Today Kevin and I were talking about justice in the context of getting justice for a wrong. Then we started talking about both mercy and justice and Kevin asked me if I could think of a time in the New Testament when Jesus displayed both mercy and justice. My first couple answers were ones that he had not thought of but which fit perfectly. After a few attempts I figured out the specific instance in the New Testament that Kevin was thinking of. He was talking about The Parable of the Prodigal Son.
The Parable of the Lost Son
11 Jesus continued: “There was a man who had two sons. 12 The younger one said to his father, ‘Father, give me my share of the estate.’ So he divided his property between them.
13 “Not long after that, the younger son got together all he had, set off for a distant country and there squandered his wealth in wild living. 14 After he had spent everything, there was a severe famine in that whole country, and he began to be in need. 15 So he went and hired himself out to a citizen of that country, who sent him to his fields to feed pigs. 16 He longed to fill his stomach with the pods that the pigs were eating, but no one gave him anything.
17 “When he came to his senses, he said, ‘How many of my father’s hired servants have food to spare, and here I am starving to death! 18 I will set out and go back to my father and say to him: Father, I have sinned against heaven and against you. 19 I am no longer worthy to be called your son; make me like one of your hired servants.’ 20 So he got up and went to his father.
“But while he was still a long way off, his father saw him and was filled with compassion for him; he ran to his son, threw his arms around him and kissed him.
21 “The son said to him, ‘Father, I have sinned against heaven and against you. I am no longer worthy to be called your son.’
22 “But the father said to his servants, ‘Quick! Bring the best robe and put it on him. Put a ring on his finger and sandals on his feet. 23 Bring the fattened calf and kill it. Let’s have a feast and celebrate. 24 For this son of mine was dead and is alive again; he was lost and is found.’ So they began to celebrate.
25 “Meanwhile, the older son was in the field. When he came near the house, he heard music and dancing. 26 So he called one of the servants and asked him what was going on.27 ‘Your brother has come,’ he replied, ‘and your father has killed the fattened calf because he has him back safe and sound.’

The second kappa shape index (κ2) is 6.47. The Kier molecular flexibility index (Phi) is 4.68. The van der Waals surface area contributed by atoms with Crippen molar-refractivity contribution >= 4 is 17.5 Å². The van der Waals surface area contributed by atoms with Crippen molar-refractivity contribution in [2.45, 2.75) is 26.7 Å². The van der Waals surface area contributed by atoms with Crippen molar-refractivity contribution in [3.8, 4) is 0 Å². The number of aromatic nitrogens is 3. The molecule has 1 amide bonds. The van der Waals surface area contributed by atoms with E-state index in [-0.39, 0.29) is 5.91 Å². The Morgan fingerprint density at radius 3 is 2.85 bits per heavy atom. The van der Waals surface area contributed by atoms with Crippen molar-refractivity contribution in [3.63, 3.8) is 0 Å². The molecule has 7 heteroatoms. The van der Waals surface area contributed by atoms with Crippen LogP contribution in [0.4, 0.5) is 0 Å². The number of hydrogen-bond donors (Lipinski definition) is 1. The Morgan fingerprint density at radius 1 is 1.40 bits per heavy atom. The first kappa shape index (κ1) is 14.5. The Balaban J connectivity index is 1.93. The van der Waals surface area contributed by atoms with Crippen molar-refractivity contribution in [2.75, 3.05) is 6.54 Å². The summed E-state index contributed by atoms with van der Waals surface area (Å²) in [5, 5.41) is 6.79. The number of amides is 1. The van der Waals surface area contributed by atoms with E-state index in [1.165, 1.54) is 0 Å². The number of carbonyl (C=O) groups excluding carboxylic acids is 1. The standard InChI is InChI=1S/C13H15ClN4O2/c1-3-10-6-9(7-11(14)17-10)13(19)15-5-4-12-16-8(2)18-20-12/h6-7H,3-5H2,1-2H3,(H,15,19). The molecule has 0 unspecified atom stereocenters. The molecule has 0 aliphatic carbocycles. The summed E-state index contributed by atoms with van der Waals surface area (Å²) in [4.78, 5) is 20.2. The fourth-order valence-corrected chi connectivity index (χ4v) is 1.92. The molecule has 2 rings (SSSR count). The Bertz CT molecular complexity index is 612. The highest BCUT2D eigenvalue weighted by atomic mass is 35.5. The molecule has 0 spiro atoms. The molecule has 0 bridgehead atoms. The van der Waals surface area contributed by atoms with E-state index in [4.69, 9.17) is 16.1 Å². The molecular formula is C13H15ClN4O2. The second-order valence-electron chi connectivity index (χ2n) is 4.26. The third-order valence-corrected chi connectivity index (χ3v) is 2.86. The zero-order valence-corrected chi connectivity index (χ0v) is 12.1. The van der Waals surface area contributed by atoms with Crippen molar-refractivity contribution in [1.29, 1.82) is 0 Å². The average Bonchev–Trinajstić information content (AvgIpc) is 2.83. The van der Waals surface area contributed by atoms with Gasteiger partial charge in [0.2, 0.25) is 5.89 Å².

28 “The older brother became angry and refused to go in. So his father went out and pleaded with him. 29 But he answered his father, ‘Look! All these years I’ve been slaving for you and never disobeyed your orders. Yet you never gave me even a young goat so I could celebrate with my friends. 30 But when this son of yours who has squandered your property with prostitutes comes home, you kill the fattened calf for him!’
31 “‘My son,’ the father said, ‘you are always with me, and everything I have is yours.32 But we had to celebrate and be glad, because this brother of yours was dead and is alive again; he was lost and is found.’”
The Father showed his son mercy when he accepted his son back home with open arms. The father showed his unconditional love to his son in the same manner as our Father in heaven loves each of us unconditionally. The son repented for his sins and the Father showed him mercy.
Justice is done when the Father says to the faithful son “everything I have is yours” but does not reward the lost son who spent all of his inheritance and returned home with nothing. The prodigal son squandered his inheritance and it would not be just to take from the son who has faithfully served his father to give to a son who had already been given his share of the inheritance but wasted it.